Not ready to pack your bags for Jersey or Westchester just yet? Look to Battery Park City, a suburban-like enclave that’s just a five-minute walk from Wall Street. The 92-acre planned residential community is the largest “green” neighborhood in the world, with more than one third of its total acreage covered in parks and gardens. Additionally, the area boasts spectacular waterfront views, large apartments, slightly more affordable prices than its Financial District neighbors, and an impressive collection of public art.
Last week we reported on the plans of two industrious property owners at the Ritz-Carlton in Battery Park City who were pooling their three penthouses in hopes of making a record-breaking $118.5 million sale. Hearsay no more because it looks like the listing for the space has officially emerged, and will be managed by none other than power broker Ryan Serhant at Nestseekers.
Aptly dubbed ‘The Penthouse Collection‘, the combined 39th and 40th floor spaces owned by Randall Yanker and Gary Segal offer up a staggering duplex totaling 15,434 square feet — or in layman’s terms (or is that possible with something this size?) 12 bedrooms and 15 bathrooms with “the potential” to extend both those numbers further. 20-foot ceilings, three kitchens, four terraces, and multiple living areas also means its a good thing that hotel amenities include housekeeping.
What’s better than getting $56.5 million for your 7,600-square-foot, five-bedroom duplex? Joining forces with your neighbor and adding in your second apartment to list the whole kit and caboodle for a record $118.5 million. At least that’s what Five Star Electric’s Gary Segal chose to do, according to the Wall Street Journal. Segal briefly listed his Ritz-Carlton duplex, which has two terraces and views of the Statue of Liberty and One World Trade Center, for $56.5 million last year before apparently getting shiny ball syndrome and taking it off the market. Who wants $56.5 million when you could get $7,600 per square foot? It appears his neighbor, financier Randall Yanker, agreed after putting his 4BR/5BA duplex up for sale earlier this year, asking $23 million, then lowering to $19 million, before ultimately taking it off the market.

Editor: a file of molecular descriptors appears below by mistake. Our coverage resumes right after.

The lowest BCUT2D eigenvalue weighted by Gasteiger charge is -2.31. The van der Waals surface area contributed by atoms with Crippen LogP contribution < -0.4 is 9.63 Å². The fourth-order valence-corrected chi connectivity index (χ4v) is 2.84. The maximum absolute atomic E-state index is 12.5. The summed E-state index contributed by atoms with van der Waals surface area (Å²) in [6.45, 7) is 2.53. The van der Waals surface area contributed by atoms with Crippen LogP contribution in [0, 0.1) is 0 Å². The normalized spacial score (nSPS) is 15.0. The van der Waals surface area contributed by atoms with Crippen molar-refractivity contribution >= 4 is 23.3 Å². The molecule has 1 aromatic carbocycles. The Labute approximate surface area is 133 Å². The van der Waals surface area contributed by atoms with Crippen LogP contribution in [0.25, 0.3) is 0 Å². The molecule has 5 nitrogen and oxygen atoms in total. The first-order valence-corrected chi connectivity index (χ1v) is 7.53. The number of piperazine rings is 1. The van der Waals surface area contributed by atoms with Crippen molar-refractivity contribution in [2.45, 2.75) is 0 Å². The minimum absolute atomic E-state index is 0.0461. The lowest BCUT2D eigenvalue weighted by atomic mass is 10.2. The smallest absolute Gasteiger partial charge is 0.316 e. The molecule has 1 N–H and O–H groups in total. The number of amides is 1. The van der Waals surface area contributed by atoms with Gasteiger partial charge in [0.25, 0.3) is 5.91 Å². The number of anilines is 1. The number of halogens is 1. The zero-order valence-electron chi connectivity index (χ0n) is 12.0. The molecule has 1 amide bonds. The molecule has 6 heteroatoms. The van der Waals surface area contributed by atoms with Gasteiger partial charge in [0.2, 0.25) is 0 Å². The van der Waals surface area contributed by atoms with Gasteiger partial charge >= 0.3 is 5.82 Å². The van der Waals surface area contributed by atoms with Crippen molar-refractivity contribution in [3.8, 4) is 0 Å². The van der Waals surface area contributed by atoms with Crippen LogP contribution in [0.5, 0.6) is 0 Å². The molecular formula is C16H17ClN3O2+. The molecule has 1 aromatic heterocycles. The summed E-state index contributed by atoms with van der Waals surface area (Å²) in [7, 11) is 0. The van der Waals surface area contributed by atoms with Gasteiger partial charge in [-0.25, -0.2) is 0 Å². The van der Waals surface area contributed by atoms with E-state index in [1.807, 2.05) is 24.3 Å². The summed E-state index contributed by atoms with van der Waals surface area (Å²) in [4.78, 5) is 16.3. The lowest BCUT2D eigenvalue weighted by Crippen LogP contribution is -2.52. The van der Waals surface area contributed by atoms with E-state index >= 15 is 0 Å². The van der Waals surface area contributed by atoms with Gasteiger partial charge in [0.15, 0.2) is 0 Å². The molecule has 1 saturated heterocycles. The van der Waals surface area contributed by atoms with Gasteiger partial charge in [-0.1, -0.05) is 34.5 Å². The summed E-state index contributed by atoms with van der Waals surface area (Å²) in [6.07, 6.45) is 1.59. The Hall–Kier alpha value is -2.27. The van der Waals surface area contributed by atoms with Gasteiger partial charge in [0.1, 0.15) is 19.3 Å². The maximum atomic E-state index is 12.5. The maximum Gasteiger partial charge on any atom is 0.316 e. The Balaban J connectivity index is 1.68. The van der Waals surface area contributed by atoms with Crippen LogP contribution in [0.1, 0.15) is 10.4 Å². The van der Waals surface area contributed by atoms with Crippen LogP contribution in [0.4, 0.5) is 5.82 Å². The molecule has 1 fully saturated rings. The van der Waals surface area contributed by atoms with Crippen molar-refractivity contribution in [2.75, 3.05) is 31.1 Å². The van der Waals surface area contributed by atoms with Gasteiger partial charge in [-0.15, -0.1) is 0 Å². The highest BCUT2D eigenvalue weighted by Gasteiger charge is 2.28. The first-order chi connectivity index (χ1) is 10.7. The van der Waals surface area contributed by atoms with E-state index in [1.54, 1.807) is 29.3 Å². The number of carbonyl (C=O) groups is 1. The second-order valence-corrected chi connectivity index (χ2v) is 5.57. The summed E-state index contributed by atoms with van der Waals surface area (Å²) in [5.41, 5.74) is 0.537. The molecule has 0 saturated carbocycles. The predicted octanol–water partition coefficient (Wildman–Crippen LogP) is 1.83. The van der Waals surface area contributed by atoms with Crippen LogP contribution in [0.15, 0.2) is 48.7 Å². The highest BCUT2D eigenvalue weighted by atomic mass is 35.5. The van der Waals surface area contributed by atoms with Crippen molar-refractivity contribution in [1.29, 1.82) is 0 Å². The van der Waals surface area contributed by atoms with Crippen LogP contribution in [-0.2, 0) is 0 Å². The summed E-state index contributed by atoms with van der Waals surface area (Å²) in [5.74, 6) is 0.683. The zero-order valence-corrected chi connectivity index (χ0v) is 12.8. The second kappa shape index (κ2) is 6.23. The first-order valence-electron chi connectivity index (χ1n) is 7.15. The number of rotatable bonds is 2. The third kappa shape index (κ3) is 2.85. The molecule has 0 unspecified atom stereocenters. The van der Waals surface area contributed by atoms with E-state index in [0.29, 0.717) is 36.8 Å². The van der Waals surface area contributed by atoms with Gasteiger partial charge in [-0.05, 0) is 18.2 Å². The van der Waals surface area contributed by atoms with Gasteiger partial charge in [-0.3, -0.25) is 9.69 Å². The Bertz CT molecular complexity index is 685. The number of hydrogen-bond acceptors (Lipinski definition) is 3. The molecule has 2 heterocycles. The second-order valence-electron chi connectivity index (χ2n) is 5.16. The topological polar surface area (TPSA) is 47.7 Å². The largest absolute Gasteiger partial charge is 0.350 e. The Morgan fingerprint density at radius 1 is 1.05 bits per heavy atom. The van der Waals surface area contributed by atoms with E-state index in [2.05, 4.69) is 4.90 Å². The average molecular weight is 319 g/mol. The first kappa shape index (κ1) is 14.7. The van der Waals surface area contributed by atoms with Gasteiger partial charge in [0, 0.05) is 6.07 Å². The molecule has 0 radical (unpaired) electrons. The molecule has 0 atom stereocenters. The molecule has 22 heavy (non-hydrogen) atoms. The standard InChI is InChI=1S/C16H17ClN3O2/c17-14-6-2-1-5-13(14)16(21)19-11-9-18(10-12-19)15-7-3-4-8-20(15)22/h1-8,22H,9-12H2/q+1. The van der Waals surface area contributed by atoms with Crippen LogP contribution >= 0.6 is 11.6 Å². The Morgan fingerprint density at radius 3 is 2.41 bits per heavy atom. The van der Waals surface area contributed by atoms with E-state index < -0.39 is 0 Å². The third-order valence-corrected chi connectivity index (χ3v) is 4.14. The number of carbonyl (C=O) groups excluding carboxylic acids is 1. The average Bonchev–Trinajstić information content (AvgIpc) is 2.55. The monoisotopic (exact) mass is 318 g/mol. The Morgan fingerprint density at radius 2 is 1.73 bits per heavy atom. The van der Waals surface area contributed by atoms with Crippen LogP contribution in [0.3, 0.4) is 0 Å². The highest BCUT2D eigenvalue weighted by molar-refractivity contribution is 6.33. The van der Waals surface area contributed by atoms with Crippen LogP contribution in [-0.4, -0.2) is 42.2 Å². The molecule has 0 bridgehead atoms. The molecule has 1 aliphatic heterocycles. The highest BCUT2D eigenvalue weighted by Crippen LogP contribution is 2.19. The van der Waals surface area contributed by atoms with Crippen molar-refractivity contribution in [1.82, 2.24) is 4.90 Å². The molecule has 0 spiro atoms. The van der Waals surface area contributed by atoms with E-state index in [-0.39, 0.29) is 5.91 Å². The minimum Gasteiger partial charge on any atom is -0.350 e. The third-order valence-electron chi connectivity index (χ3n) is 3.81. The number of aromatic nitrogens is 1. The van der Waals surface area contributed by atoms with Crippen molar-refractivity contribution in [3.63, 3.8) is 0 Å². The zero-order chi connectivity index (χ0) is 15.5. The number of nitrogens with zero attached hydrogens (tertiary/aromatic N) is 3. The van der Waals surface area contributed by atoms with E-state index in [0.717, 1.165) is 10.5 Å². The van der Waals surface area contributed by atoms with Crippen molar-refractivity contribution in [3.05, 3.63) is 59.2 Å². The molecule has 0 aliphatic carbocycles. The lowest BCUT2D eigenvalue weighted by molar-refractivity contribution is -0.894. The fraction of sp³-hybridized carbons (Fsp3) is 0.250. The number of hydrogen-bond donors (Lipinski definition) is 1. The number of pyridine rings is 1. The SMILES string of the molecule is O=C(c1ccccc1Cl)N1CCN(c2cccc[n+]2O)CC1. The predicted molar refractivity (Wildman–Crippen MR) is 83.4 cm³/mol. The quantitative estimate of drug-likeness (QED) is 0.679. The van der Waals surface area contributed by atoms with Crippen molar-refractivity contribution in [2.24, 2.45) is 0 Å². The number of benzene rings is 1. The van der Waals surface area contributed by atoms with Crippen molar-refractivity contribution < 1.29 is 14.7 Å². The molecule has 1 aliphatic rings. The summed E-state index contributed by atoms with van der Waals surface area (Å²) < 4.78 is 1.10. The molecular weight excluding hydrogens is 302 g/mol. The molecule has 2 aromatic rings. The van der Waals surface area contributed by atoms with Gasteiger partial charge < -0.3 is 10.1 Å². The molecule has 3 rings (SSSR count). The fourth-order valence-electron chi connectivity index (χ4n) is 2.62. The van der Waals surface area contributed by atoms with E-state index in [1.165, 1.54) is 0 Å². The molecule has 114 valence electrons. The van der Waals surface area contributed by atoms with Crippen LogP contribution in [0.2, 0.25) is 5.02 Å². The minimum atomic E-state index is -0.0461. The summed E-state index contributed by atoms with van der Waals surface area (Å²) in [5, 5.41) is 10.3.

If you haven’t been downtown recently, you might want to make the trek. Hudson Eats — the just-opened food hall at 200 Vesey Street — is turning a once sleepy corner of Battery Park City into a culinary destination.
Located on the second floor of Brookfield Place (formerly World Financial Center), the gleaming, white-tiled emporium is one of many new additions helping to revitalize Lower Manhattan. Along with the trendy restaurants that now call the neighborhood home — like Danny Meyer’s North End Grill and Stephen Starr’s new El Vez — there’s also the recent debut of the 9/11 Memorial Museum and eventual moves from media powerhouses Condé Nast and Time Inc.
New renderings of Fortis Property Group’s mixed-use development at 151 Maiden Lane have been revealed! As reported by New York YIMBY, permits were filed last week for the new tower which will sit upon a 281,000-square-foot waterfront development site that the company purchased back in August of last year.
Fortis’s new residential project will boast a 161,000-square-foot, 52-story luxury condominium with 74 high-end apartments each hosting “uninterrupted river views with the top floors having virtually 360-degree views,” according to Fortis’s website. The design, which holds Goldstein Hill & West as the architect of record, is another glassy high-rise that boasts a slender profile with balconies rising on the glass face in a helix-like gesture. In fact, the design looks quite a bit like an amalgamation of New York by Ghery and One Madison. (A good thing?)
Fortis also plans to build a 120,000-square-foot hotel at the western portion of the development site. The hotel will share luxury amenities with the residential section of the development. Construction will start this year.
[Via NY YIMBY]
Image via Fortis Property Group